Morgan had been trying to cook up a workable plan for about a half-hour when CJ finally roused. He had a good head for tactics, but the situation was dire; their enemies had a hostage, and he had no doubt that the clockwork spiders would descend on the three of them the moment they made a move.
So, when CJ–the only person with direct insight into the Niners’ way of doing things–implied that she’d be able to figure a way out of the fix they were in, he decided to welcome her perspective with open arms.
“Well, if you’re so ‘sharp’,” he began, “what do you reckon we should do?”
“I’ll need to know what I’m workin’ with first,” she answered, peering back to glance at Marka. “I know well enough what you can do, Morgan, but what about this one?”
“‘This one’ has a name,” Marka replied crisply. “I wield two weapons: Voidthrower and Lifebringer. The first removes matter, the other brings it back. My fingers are splinted, though–I cannot easily wield them both at once.”
She paused to scratch at her forehead, considering. “How far can you shoot?”
“Voidthrower’s effects reach no further than ten feet ahead of me,” he explained. “When it connects, it erases all within a six-foot area. Lifebringer has a greater range, but I emptied it back in the enclave. It is useless to us right now.”
“Still, between the two of you I’d have figured you could’ve made somethin’ happen,” she mused, catching Morgan’s eye. “Those powers are nothin’ to sneeze at.”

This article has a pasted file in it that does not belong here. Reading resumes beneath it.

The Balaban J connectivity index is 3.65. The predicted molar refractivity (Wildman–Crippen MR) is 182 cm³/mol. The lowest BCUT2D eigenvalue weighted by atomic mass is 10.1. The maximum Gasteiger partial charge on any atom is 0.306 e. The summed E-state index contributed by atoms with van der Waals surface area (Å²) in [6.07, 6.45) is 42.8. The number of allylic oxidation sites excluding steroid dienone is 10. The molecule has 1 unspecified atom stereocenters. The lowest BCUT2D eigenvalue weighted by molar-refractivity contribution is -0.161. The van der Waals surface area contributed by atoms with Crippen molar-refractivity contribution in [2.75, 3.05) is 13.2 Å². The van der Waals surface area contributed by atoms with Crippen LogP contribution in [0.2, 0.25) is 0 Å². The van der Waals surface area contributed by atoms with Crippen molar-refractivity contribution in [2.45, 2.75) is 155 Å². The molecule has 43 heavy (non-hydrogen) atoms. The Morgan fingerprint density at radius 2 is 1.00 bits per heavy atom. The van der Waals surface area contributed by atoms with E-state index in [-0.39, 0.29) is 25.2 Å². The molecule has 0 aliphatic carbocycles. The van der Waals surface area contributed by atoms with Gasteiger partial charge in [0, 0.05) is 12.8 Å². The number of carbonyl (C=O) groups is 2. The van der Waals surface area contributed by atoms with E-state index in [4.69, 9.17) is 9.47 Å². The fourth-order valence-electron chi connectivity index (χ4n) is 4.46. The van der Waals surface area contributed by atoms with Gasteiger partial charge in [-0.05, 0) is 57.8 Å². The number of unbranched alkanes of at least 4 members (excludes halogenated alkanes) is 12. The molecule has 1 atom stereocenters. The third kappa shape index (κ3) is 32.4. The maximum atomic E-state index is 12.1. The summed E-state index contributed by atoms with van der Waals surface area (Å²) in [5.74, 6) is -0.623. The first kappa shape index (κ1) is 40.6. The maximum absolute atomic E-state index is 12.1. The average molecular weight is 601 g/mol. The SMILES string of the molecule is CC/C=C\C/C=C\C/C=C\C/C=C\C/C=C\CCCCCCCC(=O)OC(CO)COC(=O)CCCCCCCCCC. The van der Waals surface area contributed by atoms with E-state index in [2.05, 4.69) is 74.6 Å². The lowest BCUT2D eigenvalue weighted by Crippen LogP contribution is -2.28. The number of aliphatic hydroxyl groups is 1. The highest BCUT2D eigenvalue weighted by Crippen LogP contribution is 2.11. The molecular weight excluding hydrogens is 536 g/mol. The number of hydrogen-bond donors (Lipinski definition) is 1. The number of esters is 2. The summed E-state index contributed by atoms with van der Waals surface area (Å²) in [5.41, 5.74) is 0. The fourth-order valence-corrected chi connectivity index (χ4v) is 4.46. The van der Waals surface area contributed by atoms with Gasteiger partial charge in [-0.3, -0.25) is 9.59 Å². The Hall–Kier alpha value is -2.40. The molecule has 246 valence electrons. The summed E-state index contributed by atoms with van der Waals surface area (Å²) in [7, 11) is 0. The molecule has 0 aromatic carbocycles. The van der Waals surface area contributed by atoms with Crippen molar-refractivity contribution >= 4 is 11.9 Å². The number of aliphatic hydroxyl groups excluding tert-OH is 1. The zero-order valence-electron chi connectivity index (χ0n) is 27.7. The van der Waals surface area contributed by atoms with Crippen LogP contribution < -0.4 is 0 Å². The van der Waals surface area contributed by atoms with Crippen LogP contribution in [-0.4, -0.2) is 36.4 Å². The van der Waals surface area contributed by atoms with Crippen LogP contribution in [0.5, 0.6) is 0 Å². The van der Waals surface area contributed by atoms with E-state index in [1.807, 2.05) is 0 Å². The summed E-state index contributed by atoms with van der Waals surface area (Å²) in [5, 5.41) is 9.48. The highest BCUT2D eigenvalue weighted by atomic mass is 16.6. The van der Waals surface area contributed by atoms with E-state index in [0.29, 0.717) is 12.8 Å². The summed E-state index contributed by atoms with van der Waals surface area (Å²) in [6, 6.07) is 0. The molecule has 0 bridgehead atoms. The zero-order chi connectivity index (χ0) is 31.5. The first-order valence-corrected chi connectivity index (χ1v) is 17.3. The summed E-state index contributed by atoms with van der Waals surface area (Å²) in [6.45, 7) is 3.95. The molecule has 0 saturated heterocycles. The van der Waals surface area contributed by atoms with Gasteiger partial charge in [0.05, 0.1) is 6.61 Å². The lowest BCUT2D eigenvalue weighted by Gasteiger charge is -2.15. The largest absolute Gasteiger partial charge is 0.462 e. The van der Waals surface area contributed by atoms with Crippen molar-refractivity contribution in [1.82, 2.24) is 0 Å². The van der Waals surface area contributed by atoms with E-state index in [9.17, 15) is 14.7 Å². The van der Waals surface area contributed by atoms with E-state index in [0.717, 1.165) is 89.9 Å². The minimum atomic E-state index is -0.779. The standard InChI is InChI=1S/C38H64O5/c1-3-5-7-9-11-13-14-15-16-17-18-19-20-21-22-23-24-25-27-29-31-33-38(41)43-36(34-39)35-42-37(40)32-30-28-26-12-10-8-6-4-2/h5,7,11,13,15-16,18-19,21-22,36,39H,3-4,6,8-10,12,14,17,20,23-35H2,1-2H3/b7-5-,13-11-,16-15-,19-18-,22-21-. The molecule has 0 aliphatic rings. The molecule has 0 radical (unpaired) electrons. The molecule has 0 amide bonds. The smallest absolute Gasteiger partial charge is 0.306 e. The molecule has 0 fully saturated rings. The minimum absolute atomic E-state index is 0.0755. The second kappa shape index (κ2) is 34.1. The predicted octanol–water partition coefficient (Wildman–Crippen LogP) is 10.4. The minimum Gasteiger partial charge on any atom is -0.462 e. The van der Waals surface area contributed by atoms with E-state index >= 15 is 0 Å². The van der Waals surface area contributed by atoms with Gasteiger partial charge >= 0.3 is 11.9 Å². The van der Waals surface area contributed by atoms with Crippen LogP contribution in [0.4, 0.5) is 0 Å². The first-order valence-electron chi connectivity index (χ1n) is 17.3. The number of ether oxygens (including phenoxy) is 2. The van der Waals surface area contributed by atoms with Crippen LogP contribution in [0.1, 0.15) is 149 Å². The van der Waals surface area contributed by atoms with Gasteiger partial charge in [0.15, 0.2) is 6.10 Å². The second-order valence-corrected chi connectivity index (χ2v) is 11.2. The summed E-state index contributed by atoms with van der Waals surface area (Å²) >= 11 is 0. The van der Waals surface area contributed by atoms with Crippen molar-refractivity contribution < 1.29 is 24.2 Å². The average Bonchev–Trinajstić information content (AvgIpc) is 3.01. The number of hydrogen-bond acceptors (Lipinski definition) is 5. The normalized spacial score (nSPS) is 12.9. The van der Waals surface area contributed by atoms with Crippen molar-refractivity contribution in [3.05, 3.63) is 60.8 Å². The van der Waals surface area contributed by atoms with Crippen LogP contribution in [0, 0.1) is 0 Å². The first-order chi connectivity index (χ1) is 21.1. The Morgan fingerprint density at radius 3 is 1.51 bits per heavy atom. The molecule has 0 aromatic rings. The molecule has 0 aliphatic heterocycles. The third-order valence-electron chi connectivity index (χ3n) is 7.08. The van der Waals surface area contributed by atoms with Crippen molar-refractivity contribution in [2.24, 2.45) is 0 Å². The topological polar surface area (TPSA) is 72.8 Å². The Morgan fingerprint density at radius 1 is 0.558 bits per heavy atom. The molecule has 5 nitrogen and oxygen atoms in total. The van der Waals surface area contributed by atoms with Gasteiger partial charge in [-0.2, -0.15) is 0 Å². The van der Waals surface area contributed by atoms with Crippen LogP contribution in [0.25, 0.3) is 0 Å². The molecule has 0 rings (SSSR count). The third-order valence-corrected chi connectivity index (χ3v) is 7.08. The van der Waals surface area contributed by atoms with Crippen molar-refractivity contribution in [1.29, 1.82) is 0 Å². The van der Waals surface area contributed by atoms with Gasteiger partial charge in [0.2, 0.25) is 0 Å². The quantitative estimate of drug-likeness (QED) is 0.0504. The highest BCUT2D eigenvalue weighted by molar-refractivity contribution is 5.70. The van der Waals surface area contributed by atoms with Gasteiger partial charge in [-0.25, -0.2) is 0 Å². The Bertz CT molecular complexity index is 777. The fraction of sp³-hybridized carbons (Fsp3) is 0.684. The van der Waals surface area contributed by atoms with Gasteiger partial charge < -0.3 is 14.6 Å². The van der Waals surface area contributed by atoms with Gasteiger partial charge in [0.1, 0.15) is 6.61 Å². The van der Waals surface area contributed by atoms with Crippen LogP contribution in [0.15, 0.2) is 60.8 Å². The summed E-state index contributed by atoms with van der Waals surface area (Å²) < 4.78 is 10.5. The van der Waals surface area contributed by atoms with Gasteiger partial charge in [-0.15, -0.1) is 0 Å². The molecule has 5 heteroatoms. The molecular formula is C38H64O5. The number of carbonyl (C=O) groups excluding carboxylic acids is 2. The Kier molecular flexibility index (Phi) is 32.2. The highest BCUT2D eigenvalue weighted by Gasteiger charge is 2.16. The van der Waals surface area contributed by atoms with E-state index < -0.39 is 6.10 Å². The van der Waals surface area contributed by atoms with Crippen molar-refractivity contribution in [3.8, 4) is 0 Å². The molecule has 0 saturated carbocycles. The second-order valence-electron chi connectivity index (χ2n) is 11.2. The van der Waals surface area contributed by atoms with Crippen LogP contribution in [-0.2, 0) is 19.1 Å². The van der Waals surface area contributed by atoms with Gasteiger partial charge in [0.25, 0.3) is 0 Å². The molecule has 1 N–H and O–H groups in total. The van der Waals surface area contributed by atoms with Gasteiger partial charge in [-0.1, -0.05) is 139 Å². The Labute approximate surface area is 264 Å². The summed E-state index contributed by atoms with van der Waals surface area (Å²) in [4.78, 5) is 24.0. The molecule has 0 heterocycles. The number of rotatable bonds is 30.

“The problem is range. And the fact that we have to do things quick and clean.” He waved toward the back window, where the Niners’ vehicle was being buoyed along a fair distance behind. “It’s too dark to see ‘em from here. I could try firin’ blind, but if I miss, or if I can’t plug ‘em both quickly enough, I’ll end up putting Roulet–”
“Right,” he continued, “‘Petunia’s’ life in danger.”
“Time was you could’ve dropped ‘em both at once by bouncin’ your bullets off the chrome domes of these here spiders,” she said, eyes lingering on the orderly rows of arachnids marching behind them. “I saw you do similar, back in the day.”
Based on the memories he’d rediscovered since leaving Truvelo, he had to admit that she was probably right. Somewhere deep inside, the fearless, competent killer he used to be still existed. But here in the present, he still wasn’t entirely sure what he was capable of, and now wasn’t the time to play at figuring it out.
“Yeah, well, assumin’ I’ve gotten a little rusty, what would you suggest as our Plan B?” he asked. “Might give us a better idea of our prospects if you let us know what you can do.”
“Are you serious, Morgan? This is Catastrophe Joan you are talking to!” Marka piped up from behind. “She travels the range with her trusty sidearm, Homewrecker, chasing after criminals and bringing the law–and, usually, the walls of their own headquarters–down on their heads!”